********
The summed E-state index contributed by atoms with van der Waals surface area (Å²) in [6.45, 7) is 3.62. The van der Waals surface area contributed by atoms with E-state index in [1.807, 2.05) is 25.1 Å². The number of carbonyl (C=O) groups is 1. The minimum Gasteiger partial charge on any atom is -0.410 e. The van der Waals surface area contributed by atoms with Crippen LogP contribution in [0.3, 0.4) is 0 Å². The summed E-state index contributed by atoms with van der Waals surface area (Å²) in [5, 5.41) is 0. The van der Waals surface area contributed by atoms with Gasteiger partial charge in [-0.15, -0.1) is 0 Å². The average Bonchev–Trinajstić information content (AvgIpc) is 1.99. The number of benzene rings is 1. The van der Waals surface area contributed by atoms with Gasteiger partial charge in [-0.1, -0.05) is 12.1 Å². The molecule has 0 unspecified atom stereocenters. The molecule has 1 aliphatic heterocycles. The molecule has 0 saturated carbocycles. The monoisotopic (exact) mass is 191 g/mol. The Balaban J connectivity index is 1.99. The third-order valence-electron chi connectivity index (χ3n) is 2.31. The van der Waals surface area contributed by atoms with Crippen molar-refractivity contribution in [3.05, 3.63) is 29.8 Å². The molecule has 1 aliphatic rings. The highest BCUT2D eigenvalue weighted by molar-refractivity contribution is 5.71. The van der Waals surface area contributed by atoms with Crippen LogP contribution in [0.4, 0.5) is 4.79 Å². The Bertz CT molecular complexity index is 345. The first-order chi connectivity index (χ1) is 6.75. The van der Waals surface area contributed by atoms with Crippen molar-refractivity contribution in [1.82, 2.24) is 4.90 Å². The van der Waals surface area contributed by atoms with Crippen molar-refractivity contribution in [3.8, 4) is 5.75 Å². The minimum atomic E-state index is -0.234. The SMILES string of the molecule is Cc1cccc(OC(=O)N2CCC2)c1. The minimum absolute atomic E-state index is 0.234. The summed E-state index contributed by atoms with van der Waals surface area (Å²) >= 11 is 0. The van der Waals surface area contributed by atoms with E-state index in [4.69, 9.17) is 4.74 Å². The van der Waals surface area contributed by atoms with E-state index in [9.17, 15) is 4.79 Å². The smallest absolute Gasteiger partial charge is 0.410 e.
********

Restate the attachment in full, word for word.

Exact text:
The summed E-state index contributed by atoms with van der Waals surface area (Å²) in [6.45, 7) is 3.62. The van der Waals surface area contributed by atoms with E-state index in [1.807, 2.05) is 25.1 Å². The number of carbonyl (C=O) groups is 1. The minimum Gasteiger partial charge on any atom is -0.410 e. The van der Waals surface area contributed by atoms with Crippen LogP contribution in [0.3, 0.4) is 0 Å². The summed E-state index contributed by atoms with van der Waals surface area (Å²) in [5, 5.41) is 0. The van der Waals surface area contributed by atoms with Gasteiger partial charge in [-0.15, -0.1) is 0 Å². The average Bonchev–Trinajstić information content (AvgIpc) is 1.99. The number of benzene rings is 1. The van der Waals surface area contributed by atoms with Gasteiger partial charge in [-0.1, -0.05) is 12.1 Å². The molecule has 0 unspecified atom stereocenters. The molecule has 1 aliphatic heterocycles. The molecule has 0 saturated carbocycles. The monoisotopic (exact) mass is 191 g/mol. The Balaban J connectivity index is 1.99. The third-order valence-electron chi connectivity index (χ3n) is 2.31. The van der Waals surface area contributed by atoms with Crippen molar-refractivity contribution in [3.05, 3.63) is 29.8 Å². The molecule has 1 aliphatic rings. The highest BCUT2D eigenvalue weighted by molar-refractivity contribution is 5.71. The van der Waals surface area contributed by atoms with Crippen LogP contribution in [0.4, 0.5) is 4.79 Å². The Bertz CT molecular complexity index is 345. The first-order chi connectivity index (χ1) is 6.75. The van der Waals surface area contributed by atoms with Crippen molar-refractivity contribution in [1.82, 2.24) is 4.90 Å². The van der Waals surface area contributed by atoms with Crippen molar-refractivity contribution in [3.8, 4) is 5.75 Å². The minimum atomic E-state index is -0.234. The SMILES string of the molecule is Cc1cccc(OC(=O)N2CCC2)c1. The minimum absolute atomic E-state index is 0.234. The summed E-state index contributed by atoms with van der Waals surface area (Å²) >= 11 is 0. The van der Waals surface area contributed by atoms with E-state index in [4.69, 9.17) is 4.74 Å². The van der Waals surface area contributed by atoms with E-state index in [9.17, 15) is 4.79 Å². The smallest absolute Gasteiger partial charge is 0.410 e.